"Columbia Women's Liberation, Report from the Committee on Discrimination Against Women Faculty" Barnard Alumnae Magazine, Spring 1970, page 3

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          Summary

Barnard College and
What It Imlirates

For full professors in the eight divisions that employ them, the actual
percentage is 5.2 per cent (2.8 per cent if Barnard is excluded). This compares
rather badly with the 15 per cent of doctorates that were earned by women
in this age group. The Barnard figure hardly compensates for the lack of
female representation in the other, better-paid divisions. Even at Barnard,
78 per cent of the full professors are men. In the 19505, women received
10 per cent of the doctorates awarded. Since in over half the divisions shown
on the chart, women are not represented at all at the Associate Professor
level, there is no need to belabor this disturbing lack.

In the lower ranks, women constitute a much higher proportion of the
total teaching staff than they do at the upper levels. Women received 11 per
cent of the Ph.D.s awarded between 1960-58. At some divisions of Columbia,
their numbers exceed this proportion at both Assistant Professor and Instructor
levels. However, this distribution begins ‘to reveal another aspect of the
university’s hiring practices. Overall, women are concentrated in the lower
ranks, and have been for several years. They are also to some degree
segregated by sex by being confined to Barnard College, General Studies and
the Graduate Faculties. Women constitute a majority of only one category-—
part-time employment (Preceptors, Assistants and Associates).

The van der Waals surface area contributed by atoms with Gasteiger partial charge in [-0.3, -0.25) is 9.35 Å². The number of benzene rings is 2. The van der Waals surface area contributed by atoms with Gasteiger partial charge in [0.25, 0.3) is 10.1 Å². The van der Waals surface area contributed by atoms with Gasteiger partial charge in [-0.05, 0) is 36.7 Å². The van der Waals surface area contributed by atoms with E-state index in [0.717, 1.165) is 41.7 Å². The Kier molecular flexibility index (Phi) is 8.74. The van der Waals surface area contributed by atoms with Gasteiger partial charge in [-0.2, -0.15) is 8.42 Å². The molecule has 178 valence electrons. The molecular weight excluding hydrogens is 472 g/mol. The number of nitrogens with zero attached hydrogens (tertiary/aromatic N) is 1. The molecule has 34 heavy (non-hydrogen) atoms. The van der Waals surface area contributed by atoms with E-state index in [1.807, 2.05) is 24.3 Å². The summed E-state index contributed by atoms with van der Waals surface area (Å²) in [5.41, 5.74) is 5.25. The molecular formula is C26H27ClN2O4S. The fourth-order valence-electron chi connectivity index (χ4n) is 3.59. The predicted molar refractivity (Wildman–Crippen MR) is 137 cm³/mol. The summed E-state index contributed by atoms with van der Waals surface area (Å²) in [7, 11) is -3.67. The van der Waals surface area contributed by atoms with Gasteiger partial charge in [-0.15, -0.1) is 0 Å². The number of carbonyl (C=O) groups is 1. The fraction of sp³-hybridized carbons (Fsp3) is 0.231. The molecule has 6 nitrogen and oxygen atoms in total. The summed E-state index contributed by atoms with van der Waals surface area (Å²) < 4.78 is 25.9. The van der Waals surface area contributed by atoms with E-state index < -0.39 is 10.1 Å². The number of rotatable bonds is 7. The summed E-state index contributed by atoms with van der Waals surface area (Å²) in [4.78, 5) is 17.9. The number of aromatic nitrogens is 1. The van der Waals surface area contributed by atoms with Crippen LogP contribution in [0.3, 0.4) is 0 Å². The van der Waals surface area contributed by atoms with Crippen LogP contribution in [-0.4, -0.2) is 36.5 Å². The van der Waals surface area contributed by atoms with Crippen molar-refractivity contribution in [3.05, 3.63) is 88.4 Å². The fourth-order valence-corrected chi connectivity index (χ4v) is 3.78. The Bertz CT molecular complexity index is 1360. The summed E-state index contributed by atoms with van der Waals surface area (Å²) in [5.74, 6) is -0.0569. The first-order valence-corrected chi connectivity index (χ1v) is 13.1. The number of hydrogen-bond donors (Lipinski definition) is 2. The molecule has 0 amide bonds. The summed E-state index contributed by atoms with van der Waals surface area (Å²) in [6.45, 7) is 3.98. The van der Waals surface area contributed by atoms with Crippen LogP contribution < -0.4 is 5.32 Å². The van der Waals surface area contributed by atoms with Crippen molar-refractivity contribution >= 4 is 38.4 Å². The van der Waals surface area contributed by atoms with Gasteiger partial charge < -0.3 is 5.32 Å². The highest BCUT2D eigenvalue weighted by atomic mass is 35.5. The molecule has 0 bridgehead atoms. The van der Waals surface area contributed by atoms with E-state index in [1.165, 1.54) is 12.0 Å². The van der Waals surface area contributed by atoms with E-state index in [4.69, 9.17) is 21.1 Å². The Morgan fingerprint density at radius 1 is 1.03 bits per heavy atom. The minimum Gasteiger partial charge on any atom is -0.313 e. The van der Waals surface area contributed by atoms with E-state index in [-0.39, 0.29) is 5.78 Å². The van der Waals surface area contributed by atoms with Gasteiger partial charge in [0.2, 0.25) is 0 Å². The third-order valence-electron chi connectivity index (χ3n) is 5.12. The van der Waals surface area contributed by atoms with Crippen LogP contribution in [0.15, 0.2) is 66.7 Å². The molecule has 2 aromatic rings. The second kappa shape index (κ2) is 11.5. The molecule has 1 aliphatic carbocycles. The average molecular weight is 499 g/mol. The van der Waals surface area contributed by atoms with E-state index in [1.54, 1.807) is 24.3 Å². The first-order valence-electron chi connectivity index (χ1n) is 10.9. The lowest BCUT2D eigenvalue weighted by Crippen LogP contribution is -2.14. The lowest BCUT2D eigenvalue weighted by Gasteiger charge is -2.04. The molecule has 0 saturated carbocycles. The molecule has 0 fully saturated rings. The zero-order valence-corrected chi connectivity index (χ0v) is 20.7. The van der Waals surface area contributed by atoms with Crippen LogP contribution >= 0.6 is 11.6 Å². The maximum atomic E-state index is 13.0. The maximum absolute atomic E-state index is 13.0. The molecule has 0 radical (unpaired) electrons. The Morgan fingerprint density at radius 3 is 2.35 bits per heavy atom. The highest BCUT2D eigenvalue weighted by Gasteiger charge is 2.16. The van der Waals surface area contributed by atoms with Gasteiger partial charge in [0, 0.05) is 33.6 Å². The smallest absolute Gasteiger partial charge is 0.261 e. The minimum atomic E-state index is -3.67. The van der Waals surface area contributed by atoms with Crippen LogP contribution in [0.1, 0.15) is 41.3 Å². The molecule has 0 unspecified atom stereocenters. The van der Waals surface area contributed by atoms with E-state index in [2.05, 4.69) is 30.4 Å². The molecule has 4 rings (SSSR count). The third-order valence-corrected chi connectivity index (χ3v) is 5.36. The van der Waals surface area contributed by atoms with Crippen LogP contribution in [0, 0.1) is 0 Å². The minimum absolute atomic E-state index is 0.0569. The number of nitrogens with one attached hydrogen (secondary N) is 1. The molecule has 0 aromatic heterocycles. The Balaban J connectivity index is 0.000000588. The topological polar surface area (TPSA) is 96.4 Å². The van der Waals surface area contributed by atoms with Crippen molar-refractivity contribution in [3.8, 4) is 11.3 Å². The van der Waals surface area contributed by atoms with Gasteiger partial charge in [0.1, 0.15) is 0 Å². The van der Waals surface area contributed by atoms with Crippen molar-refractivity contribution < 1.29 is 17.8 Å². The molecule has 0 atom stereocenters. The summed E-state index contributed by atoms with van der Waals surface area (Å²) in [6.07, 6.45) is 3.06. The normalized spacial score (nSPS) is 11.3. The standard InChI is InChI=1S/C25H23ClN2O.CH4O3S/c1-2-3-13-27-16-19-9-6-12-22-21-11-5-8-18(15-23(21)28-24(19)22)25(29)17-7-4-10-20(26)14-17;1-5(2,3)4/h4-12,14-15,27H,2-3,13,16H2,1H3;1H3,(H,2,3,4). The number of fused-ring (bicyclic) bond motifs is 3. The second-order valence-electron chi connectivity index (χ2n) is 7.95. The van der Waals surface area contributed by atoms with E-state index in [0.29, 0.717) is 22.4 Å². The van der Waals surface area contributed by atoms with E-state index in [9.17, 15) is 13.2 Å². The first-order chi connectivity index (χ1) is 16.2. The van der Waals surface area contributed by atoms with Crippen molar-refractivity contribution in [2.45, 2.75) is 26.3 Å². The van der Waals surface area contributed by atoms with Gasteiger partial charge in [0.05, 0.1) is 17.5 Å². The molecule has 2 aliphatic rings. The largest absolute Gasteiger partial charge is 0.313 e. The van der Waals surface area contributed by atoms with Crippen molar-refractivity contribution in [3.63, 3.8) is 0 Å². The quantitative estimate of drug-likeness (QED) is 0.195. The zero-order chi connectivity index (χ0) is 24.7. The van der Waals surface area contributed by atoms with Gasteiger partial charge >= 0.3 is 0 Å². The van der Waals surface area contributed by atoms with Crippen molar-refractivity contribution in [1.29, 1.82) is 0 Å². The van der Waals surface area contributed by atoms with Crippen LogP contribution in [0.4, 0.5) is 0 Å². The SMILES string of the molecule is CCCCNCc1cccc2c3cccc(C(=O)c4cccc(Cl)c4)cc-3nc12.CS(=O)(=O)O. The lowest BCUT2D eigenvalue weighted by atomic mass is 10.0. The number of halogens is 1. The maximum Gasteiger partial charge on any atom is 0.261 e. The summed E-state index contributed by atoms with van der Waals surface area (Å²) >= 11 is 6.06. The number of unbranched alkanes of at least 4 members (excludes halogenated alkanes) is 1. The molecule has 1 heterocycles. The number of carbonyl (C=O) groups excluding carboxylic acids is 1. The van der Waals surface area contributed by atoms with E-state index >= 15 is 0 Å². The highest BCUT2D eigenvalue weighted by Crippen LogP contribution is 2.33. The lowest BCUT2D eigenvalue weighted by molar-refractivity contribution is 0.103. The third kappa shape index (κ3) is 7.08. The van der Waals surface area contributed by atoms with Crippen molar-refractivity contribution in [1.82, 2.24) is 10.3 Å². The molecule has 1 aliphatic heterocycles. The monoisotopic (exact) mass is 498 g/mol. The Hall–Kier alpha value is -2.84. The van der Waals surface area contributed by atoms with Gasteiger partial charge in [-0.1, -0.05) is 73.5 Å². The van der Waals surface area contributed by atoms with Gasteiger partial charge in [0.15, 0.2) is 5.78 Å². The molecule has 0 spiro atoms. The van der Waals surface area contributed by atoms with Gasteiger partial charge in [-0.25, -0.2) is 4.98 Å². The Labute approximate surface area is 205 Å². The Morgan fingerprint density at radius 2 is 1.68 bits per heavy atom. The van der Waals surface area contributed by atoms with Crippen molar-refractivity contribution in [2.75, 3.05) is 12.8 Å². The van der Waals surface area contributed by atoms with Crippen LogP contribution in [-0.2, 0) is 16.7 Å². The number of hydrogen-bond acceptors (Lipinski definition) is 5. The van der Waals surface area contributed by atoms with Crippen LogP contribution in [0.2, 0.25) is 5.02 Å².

This data reflects two major tendencies. The greater the

proportion of women students, the greater the number of women faculty at

all ranks. Second, the higher the rank and the better the pay, the fewer

the number of women at that rank. While to some minds this arrangement
may have an appealing symmetry, we believe that it reflects and reinforces a
marked inequality of opportunity and compensation.

The role of Barnard College as an equalizer in the otherwise male~dominated
Columbia community is worth examining for other clues about the status of
women. Although 78 per cent of Barnard’s full professors are men, the number of
men and women employed in full-time teaching there is almost equal. Barnard

and Wellesley are the only Seven Sisters colleges to hire more women than men, 1

but at all these colleges except Wellesley, men control the full professorships and
the chairmanships.5 Even the one group of educational institutions founded to
give women college educations and access to professional careers do not, after
more than 50 years of activity, serve as models demonstrating to the rest of the
community the abilities of women to manage demanding careers in responsible
positions theoretically open to them.

All these women’s colleges lack the endowment of their male equivalents;
all of them have fewer facilities; all pay lower salaries to their faculty.
The differences between Barnard and Columbia salaries are well known,

‘Affairs and Business, the proportion of degrees earned by women is a more accurate
guide than the overall proportion of doctorates earned by women. The following
data for post-1949 degrees will give some idea of the proportion of Ph.D.s going to
women in these subjects.

1949-53 -1954-59 1961-6
Law ~ .02 .03 .04-
History .11 .12 .11
Political Science .08 .06 .08
Sociology .14 .14 .19
Economics .06 .04 .05
Business ' i .07 .03 1 .03

5 Token Learning: A Study 0/ Women’s Higher Education in America, Education
Committee of the National Organization for Women, New York Chapter (Kate
Millet, Chairman), 1968, pp. 37-40.